6. It is hard. You are so right in saying that everyone thinks they know what is best for your horse, but you have to trust that you do. You have to try things and they may not always be the right choices, but nobody is going to know that until you try it. And only you and Laz really have to live with the decision you make for you two, so trust what you are doing is the best.

  7. IMHO some soreness is to be expected. Yeah, the hoof looks unhealthy, but that's just his history showing; his future is growing in! What I do is let the horse pick the speed - resting between steps is ok with me - and watch the eye - you know the "this is enough" look that tells you when to stop walking. Another thing I do is put the hay, the water, and the salt as far apart as possible in the pen so he moves around more. You'll know how truly sore he is if he reduces his water or hay consumption.

    Cliff sounds like a real gem!

  8. I've never had horses, but the general idea it seems with all animals is if you ask 10 people their opinion on something, you'll get 10 different answers.

    For years, I just did what I thought was right for my fish. Then I started working at a fish store and I changed how I did things... and I kept losing fish. But the owner did fine, and most of her customers did fine.

    What I learned from that is to take all these opinions and put them together in the best way for you. I still use some of the techniques I learned there, what I learned from the store owner and some of my customers, but I still do some things my own way.

    I'm keeping you guys in my thoughts.

  9. Hang in there mama. You are doing the best that you can and Laz knows it. Stick with what Cliff says. He seems to know his stuff.

  10. Listen to Mrs Mom and listen to your horse and listen to yourself.

  11. Well I would be a mess if I was in your shoes. I think you are an incredibly strong gal! I'm curious to hear what Cliff has to say after his visit.
    It's hard to see your horse in pain. But sometimes, you've got to experience a little pain in the healing process. Think of a human, going through physical therapy. It is very very painful. Like everyone said, trust your gut, give it a chance. At this point you have nothing to lose. A few posts ago, you wrote that Laz had an appointment to end his journey on earth- and now he's giving it a go! Let him have a good go! ((((((((hugs))))))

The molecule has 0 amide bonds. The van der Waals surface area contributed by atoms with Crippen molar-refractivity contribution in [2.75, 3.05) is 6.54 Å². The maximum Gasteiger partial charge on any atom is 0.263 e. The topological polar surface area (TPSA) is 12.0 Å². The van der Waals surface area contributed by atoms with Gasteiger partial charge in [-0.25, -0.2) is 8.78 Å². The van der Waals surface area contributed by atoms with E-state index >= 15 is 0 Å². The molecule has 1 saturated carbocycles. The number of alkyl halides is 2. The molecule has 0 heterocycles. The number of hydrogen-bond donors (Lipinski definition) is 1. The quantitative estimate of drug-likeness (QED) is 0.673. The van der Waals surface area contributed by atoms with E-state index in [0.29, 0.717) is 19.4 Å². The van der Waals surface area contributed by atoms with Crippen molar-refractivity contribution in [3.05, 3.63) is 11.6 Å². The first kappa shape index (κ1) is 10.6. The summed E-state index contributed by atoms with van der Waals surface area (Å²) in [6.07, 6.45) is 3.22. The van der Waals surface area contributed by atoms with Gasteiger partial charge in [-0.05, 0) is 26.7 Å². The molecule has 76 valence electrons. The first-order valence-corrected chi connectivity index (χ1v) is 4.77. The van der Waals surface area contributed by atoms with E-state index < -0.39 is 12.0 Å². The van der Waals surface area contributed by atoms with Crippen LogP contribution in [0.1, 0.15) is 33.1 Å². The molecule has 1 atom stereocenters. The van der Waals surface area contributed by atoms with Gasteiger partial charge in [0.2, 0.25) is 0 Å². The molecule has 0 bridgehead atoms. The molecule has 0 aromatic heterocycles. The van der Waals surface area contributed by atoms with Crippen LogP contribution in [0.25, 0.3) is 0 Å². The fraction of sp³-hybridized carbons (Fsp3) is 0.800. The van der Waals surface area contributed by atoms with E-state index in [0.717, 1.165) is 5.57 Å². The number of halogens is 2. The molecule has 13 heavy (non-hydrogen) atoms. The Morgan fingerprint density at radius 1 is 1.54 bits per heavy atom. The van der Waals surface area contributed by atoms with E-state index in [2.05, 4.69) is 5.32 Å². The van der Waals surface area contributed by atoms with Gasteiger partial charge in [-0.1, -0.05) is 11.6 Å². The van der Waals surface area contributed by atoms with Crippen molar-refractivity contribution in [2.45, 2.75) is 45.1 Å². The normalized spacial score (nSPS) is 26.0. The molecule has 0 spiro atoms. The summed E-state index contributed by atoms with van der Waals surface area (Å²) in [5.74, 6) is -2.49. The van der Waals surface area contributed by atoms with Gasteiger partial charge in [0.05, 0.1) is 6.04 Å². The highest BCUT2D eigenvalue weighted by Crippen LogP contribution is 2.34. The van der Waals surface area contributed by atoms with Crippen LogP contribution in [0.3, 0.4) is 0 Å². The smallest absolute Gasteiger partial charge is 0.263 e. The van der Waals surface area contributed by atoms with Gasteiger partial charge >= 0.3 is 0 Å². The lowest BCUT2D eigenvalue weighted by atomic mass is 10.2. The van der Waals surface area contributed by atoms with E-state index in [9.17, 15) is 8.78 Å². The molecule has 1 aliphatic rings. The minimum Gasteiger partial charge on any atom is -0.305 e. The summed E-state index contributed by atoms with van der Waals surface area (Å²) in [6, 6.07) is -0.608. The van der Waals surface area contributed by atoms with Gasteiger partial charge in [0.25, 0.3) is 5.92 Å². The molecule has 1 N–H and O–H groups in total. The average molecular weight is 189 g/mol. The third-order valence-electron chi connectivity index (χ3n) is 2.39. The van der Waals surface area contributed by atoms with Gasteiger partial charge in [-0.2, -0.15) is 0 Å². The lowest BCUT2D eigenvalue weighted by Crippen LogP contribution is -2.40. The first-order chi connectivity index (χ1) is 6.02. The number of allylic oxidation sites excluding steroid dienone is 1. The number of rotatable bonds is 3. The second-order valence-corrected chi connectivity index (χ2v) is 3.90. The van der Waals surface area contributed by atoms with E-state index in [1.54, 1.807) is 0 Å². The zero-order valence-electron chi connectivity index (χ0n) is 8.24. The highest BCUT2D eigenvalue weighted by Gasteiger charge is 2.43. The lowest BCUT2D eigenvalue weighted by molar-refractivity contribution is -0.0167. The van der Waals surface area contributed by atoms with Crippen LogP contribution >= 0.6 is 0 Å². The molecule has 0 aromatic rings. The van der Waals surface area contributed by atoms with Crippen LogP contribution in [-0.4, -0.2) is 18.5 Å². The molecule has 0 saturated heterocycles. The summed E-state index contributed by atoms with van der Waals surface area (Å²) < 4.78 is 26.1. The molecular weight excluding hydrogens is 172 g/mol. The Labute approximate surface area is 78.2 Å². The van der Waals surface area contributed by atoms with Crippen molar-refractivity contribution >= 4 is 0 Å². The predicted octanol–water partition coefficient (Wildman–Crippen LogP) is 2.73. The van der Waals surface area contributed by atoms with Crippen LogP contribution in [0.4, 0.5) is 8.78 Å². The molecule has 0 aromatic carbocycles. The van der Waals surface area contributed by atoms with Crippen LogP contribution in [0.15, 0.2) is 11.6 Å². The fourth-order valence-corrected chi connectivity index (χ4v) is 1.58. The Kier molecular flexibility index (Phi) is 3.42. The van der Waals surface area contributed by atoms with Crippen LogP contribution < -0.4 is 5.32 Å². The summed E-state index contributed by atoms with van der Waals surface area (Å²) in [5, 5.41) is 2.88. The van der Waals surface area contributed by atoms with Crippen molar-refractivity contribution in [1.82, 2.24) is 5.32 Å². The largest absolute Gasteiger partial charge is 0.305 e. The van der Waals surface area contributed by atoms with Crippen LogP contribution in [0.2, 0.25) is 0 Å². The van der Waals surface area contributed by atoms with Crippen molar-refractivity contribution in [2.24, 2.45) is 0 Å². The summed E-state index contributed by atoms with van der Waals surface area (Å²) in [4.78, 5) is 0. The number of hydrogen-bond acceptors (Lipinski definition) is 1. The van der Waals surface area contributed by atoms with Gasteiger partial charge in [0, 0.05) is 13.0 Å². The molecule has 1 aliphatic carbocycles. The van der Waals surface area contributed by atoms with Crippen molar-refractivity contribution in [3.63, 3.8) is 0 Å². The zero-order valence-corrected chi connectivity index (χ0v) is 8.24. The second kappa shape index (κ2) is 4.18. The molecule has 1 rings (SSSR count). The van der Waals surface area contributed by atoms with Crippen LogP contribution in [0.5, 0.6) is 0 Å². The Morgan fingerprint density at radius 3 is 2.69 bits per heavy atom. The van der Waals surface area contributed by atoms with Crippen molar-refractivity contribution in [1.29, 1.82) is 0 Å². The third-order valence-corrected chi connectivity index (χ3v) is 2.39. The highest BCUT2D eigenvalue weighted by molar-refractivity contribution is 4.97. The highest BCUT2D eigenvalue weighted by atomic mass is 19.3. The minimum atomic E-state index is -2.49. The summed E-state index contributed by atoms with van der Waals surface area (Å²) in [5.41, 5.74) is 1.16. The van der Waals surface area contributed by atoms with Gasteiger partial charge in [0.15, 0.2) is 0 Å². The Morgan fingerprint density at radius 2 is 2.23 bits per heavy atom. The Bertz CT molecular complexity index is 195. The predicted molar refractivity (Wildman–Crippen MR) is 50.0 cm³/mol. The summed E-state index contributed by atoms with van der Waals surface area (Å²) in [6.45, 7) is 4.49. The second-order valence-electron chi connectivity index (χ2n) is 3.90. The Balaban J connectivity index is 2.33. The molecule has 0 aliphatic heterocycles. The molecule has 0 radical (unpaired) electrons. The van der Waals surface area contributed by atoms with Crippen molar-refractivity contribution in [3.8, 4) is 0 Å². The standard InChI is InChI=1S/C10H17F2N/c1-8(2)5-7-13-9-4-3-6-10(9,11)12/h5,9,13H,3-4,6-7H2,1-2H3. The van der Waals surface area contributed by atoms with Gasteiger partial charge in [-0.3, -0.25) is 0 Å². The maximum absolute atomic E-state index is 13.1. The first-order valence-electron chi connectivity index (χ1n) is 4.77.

12. Oh Kristen, my heart aches for you and Laz. I know how hard it is to deal with something like this and not be SURE what to do. I think Julie is right on the money though - be a sponge, keep learning, and then formulate your own opinions. My experience has generally been that you often know the answers you seek on some level, you just have to trust yourself to listen to them.
    As far as the pain thing goes....I've got no experience with laminitis, but I'd think some discomfort would be normal while switching to barefoot. Plus, I think the more activity he gets, the more his circulation should improve and stimulate healing and growth. So hard to hear all this after such a good start...=( I'm thinking of you guys!

  13. You are doing a great job here. Laz is so lucky he has you for an owner, taking such good care of him.

    As for the pics yes the look scary, but as mentioned before that is just his past, the new growth looks much better to me. I too have herd that the transition from shoes to barefoot usually causes some soreness initially, but the hoof will do what nature designed it to- adapt and strengthen. I hope Cliff has more answers for you. Hang in there!

  14. Hi again- sorry to bombard you with yet more information to sort through, but here is a link to some discussion of transitioning horses to barefoot. I seems the average healthy horse takes at least a week to adjust.


  15. Thanks everyone..it totally helps! Sometimes I feel crazy in this healing and it's so hard to be strong and want to learn and not come across as vulnerable and stupid.
    Thank god for Cliff who is coming out this afternoon to check Laz out and see if something's changed. He told me he suspects his hoof is cracked but I'm not sure if it's 'normal' in his laminitis case, or what.
    Thankfully the BO's will be there to meet with Cliff as I am not due to work and living an hour away from him totally sucks right now!!

  16. Oh, Kristen, so sorry to hear about this! I do think that it's just another little "speed bump" on the road to recovery, though. Laz will certainly have his ups and downs. I know it's difficult to watch them suffer, though!
    Maybe front boots with pads would help. It's possible that he's a bit ouchy due to having thinner soles. His back feet are being protected/supported, but his front feet are not. And pea gravel in his paddock is also an option, as well.
    Of course, you are going to get tons of conflicting opinions. As horse people, we are always faced with this! The best you can do is educate yourself as much as possible. Read, research, etc., and then listen to all the opnions through your own filter. There is no one person who is infallible (not even the best vet!), so just take everything with a grain of salt.
    Thinking of you and Laz! <3

  17. Hey there- how did today go?

    There is this saying- "ah, the horse world, 2 people, 3 opinions!" It's on someones CoTH sig line. Love it, and by God, it's the total truth.

    Owning horses is a journey. I have made some amazing mistakes in my horse life, and have had some nice saves, too. It all comes from living it and doing it. The one thing that is true about horses is that, like kids, you have a lot of different ways to do things and most of the time, they end up okay in the end.

    I hold to my positive thinking about Laz and am sending good thoughts you way!! XO